In addition to any purely ambient function, the rain in this sequence provides a particularly potent erotic charge, the fixed tempo of its patter playing counterpoint to the barely suppressed emotions in play. But then Capra has an extra trick up his sleeve: as the sequence fades to black and both the rain and Stanwyck trail off, we are met at fade in with a very Preston Sturges-esque egg frying in the pan, bubbling and alive in all the ways Stanwyck's visage was, with the frying sound almost a precise rhyme with the rain. The effect is mildly startling and fairly complex, with a pressure-and-release quality that at once preserves the abstract energy built up previously, while also finding for it a very particular expression by couching it in a reciprocal act of domestic ritual - Stanwyck, with an ostentatiously devotional touch, is preparing breakfast for Graves.
Wednesday, March 12, 2014
By sheer coincidence I watched two westerns recently that, while being very different from one another in many important ways, both happened to turn on the age-old plot strategy of establishing a group of characters in a dire situation, and then systematically whittling this group down to a lone scrappy party, whose survival functions both to crystallise a key thematic as well as to taper the narrative off with some degree of triumph. The history of this general premise in literature and genre cinema - my mind associates it most strongly with mystery in the former and horror in the latter - seems almost tied to the hip with the effect of suspense produced, but in the two westerns I watched, this wasn't really the case - events in both play out more as the logical outcome of dubious choices and suboptimal means. But it occurred to me in all of this that the western is a particularly apt canvas to play with this sort of approach: a more classically hermetic setting such as a mysterious old mansion or isolated island will inevitably plunge into a hotbed of hysteria and paranoia, whereas the expanse of the western landscape, loaded with eternal connotations, would seem to provide ample room for experimentation with throwing these dynamics into all sorts of relief.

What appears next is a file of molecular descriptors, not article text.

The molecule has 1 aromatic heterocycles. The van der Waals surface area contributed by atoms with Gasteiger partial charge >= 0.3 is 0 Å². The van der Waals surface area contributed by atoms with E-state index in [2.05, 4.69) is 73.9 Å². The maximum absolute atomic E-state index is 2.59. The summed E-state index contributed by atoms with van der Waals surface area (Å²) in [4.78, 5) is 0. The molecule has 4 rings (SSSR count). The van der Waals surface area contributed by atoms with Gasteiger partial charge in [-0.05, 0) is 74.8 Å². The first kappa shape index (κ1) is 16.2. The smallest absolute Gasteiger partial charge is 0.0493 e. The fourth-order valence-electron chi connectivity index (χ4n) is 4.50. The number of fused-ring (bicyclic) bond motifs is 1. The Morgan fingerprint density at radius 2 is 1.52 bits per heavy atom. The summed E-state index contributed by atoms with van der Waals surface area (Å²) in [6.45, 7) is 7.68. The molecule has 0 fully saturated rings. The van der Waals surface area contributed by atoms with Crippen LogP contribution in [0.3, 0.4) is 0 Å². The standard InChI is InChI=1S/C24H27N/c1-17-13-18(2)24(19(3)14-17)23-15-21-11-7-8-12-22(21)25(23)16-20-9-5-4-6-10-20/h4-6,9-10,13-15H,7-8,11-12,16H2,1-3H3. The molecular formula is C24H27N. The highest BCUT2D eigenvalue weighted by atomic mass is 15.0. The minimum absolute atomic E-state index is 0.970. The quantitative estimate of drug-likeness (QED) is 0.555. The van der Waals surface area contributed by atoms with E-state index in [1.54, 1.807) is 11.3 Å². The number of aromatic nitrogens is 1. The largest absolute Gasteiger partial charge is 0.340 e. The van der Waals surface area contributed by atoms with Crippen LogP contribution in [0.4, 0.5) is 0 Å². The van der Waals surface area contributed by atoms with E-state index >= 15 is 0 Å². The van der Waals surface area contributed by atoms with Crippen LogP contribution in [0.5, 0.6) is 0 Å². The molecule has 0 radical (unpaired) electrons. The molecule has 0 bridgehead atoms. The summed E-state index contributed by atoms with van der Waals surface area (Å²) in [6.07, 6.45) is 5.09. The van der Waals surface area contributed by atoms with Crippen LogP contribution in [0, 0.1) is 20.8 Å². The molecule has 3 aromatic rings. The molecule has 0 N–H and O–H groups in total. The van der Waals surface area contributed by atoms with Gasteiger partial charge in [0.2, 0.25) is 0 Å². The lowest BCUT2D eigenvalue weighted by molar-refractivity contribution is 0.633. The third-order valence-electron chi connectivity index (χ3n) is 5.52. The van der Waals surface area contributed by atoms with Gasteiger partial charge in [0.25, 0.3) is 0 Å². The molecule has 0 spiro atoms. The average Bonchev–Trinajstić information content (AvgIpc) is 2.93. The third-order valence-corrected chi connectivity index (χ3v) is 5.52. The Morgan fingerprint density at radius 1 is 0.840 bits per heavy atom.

The first western I watched was Posse from Hell (1961), a late Universal-International production directed by Hitchcock collaborator Herbert Coleman. It's almost proto-Peckinpah in the forcefulness of its violence and in the grim complexities flirted with in Audie Murphy's loner posse leader, and this is one of those darker roles that makes good use of Murphy's troubled intensity and low boil menace, one of those roles that Universal unfortunately only began throwing at Audie in the latter half of his career. Coleman seems to be a curious case, having only two directed features to his name, the other also starring Audie and also made in 1961, a war film for Fox called Battle at Bloody Beach. The second western I watched was Thomas Arslan's latest, Gold (2013). It seems that a lot of critics don't know quite what to do with this one, and that's not surprising considering that, like his previous film In the Shadows (2010) it is a deeply serious piece of genre filmmaking beholden to a deeply alien sensibility. Speaking strictly of those two, the only ones I've seen from him, Arslan is like Siegel mixed with Dumont: a terse, dynamic formal craftsman on one layer, and on the other a neo-Bressonian that uses his flat affect to play with audience expectation and build inexorable moods with swift, discomforting actions. Perhaps the crime film, by its very nature (socially "on the fringes") absorbs eccentricity more easily than the western (historically "on the front lines"), and that this may partly explain why Gold hasn't quite stuck its landing the way Shadows did. But I sense a deep regard invested by Arslan in both films, and the occasional awkwardness of Gold feels productive to me, as though its confronting us with the challenge of reconciling its earnestness with the various lines of tradition that pass through it. (Contrary to some of the fine pieces written, I'm not sure how much interest Arslan has in turning anything "inside out".) In any case, both westerns are recommended, and In the Shadows is recommended twice - a stunning, extremely great film.
Friday, February 21, 2014
I didn't use MUBI all that often, though I did enjoy logging on once in awhile and keeping some activity going. Since things aren't looking very optimistic at that site right now, and since many folks, as far as I can tell, seem to be flocking to Letterboxd, I've created an account over there and have rated a dozen recent viewings. I can't promise any kind of regular updating, but if you'd like to follow me (and in turn give me someone to follow) then you can find my account here: http://letterboxd.com/dmc/